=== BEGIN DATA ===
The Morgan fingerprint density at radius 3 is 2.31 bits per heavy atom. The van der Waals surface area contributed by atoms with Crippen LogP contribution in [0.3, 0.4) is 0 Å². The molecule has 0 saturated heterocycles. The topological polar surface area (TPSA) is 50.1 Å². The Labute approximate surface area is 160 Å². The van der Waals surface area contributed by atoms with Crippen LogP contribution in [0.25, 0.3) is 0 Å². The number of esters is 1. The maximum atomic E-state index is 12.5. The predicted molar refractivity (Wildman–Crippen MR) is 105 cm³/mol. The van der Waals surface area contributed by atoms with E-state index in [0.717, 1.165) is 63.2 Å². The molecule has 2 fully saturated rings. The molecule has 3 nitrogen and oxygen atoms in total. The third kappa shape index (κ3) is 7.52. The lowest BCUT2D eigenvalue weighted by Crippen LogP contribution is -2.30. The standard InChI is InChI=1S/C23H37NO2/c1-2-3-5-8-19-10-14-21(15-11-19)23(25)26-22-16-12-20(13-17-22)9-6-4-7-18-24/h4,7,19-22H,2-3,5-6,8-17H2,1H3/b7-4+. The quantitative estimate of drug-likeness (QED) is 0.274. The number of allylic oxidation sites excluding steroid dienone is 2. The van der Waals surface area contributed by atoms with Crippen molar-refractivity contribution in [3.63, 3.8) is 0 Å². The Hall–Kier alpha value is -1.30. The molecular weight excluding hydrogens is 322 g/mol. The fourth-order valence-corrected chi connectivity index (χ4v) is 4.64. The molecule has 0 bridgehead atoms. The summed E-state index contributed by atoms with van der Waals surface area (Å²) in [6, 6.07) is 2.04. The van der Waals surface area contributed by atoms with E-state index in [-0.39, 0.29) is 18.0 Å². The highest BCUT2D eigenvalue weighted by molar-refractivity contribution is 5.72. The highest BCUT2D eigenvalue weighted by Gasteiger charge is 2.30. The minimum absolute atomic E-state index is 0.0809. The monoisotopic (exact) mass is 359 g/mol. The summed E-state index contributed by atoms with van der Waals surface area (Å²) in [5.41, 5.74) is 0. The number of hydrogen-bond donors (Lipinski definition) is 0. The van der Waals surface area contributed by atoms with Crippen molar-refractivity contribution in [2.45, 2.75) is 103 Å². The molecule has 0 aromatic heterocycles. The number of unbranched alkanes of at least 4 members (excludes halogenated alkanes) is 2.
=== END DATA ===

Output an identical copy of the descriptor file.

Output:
The Morgan fingerprint density at radius 3 is 2.31 bits per heavy atom. The van der Waals surface area contributed by atoms with Crippen LogP contribution in [0.3, 0.4) is 0 Å². The molecule has 0 saturated heterocycles. The topological polar surface area (TPSA) is 50.1 Å². The Labute approximate surface area is 160 Å². The van der Waals surface area contributed by atoms with Crippen LogP contribution in [0.25, 0.3) is 0 Å². The number of esters is 1. The maximum atomic E-state index is 12.5. The predicted molar refractivity (Wildman–Crippen MR) is 105 cm³/mol. The van der Waals surface area contributed by atoms with E-state index in [0.717, 1.165) is 63.2 Å². The molecule has 2 fully saturated rings. The molecule has 3 nitrogen and oxygen atoms in total. The third kappa shape index (κ3) is 7.52. The lowest BCUT2D eigenvalue weighted by Crippen LogP contribution is -2.30. The standard InChI is InChI=1S/C23H37NO2/c1-2-3-5-8-19-10-14-21(15-11-19)23(25)26-22-16-12-20(13-17-22)9-6-4-7-18-24/h4,7,19-22H,2-3,5-6,8-17H2,1H3/b7-4+. The quantitative estimate of drug-likeness (QED) is 0.274. The number of allylic oxidation sites excluding steroid dienone is 2. The van der Waals surface area contributed by atoms with Crippen molar-refractivity contribution in [3.63, 3.8) is 0 Å². The Hall–Kier alpha value is -1.30. The molecular weight excluding hydrogens is 322 g/mol. The fourth-order valence-corrected chi connectivity index (χ4v) is 4.64. The molecule has 0 bridgehead atoms. The summed E-state index contributed by atoms with van der Waals surface area (Å²) in [6, 6.07) is 2.04. The van der Waals surface area contributed by atoms with E-state index in [-0.39, 0.29) is 18.0 Å². The highest BCUT2D eigenvalue weighted by molar-refractivity contribution is 5.72. The highest BCUT2D eigenvalue weighted by Gasteiger charge is 2.30. The minimum absolute atomic E-state index is 0.0809. The monoisotopic (exact) mass is 359 g/mol. The summed E-state index contributed by atoms with van der Waals surface area (Å²) in [5.41, 5.74) is 0. The number of hydrogen-bond donors (Lipinski definition) is 0. The van der Waals surface area contributed by atoms with Crippen molar-refractivity contribution in [2.45, 2.75) is 103 Å². The molecule has 0 aromatic heterocycles. The number of unbranched alkanes of at least 4 members (excludes halogenated alkanes) is 2.